There are days where your absence is nothing but a passing thought. And there are moments, like this moment, where your absence is a weight that sits heavily on my chest. I wonder, where are you? Are you happy where you are? Do you think about me during the quiet moments of your days? Do you feel my absence late at night? Do these words reach out to you and find their way into your lap, do they fill the space between us like a bridge across the distance?
I grow weary of missing you.
I see my death in many ways.
I live with a strange fixation on my mortality. Images of my death break through my waking moments, visceral, flashing like distant memories from a life previously lived.
While driving across the Bay Bridge I can see my car fishtailing in the rain, careening over the rail and plummeting into the depths below. I feel the water stabbing at my skin like a million shards of glass, feel it as it engulfs and squeezes all trace of oxygen from my lungs. I can see rescue workers pulling my body from the shores of the bay, see it thick and swollen from days immersed in salt water. I see them retrieving vestiges from the wreckage, see my journal streaked with blotches of ink that once formed words.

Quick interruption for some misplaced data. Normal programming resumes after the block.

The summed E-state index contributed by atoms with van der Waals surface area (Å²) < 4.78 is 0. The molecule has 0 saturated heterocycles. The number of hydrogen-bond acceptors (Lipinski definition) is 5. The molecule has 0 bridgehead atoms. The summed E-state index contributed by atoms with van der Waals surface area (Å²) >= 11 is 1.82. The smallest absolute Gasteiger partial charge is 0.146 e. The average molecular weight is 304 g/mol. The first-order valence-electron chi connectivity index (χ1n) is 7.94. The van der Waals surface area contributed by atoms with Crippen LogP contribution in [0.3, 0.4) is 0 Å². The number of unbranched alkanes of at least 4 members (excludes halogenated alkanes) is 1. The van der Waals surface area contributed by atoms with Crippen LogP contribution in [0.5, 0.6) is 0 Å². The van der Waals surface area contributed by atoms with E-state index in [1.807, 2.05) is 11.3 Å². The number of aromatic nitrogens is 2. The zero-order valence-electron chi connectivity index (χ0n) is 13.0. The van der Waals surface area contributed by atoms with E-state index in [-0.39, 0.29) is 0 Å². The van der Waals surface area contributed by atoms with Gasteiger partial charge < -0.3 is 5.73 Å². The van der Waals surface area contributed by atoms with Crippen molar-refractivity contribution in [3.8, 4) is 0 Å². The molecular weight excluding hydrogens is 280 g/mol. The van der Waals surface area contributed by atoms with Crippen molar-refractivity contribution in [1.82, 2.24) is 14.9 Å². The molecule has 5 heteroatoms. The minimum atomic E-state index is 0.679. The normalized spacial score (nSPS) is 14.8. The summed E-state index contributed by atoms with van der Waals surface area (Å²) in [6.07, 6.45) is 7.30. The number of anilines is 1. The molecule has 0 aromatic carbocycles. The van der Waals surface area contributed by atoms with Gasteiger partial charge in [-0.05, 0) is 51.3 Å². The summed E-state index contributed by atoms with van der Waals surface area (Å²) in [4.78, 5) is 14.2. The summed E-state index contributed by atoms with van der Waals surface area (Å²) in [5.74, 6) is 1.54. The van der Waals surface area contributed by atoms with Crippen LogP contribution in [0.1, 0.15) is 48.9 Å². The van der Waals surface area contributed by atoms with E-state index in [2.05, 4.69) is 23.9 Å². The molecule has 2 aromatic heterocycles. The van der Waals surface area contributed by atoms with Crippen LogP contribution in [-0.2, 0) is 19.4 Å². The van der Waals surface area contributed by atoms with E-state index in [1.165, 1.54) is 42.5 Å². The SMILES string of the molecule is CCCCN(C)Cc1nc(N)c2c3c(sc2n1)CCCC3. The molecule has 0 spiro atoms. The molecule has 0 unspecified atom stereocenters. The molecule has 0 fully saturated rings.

While walking home I can see myself being attacked from behind, feel a knife or a bullet dig deep into my abdomen. I see myself collapsed on the ground and clutching my open wound; I feel the blood hot and viscous through my fingers like wax. I hear myself struggling to cry for help, hear the words sputter, choke and spit from my throat. I watch my life paint the concrete in shades of crimson red.
In my apartment I see myself coming home to a stranger waiting for me in the darkness. I feel his weight bear down upon me, see his eyes behind the ski mask. I hear the pounding on the walls - the angry sound of my body forcefully thrown - I feel the bruises as they collect deep beneath my skin.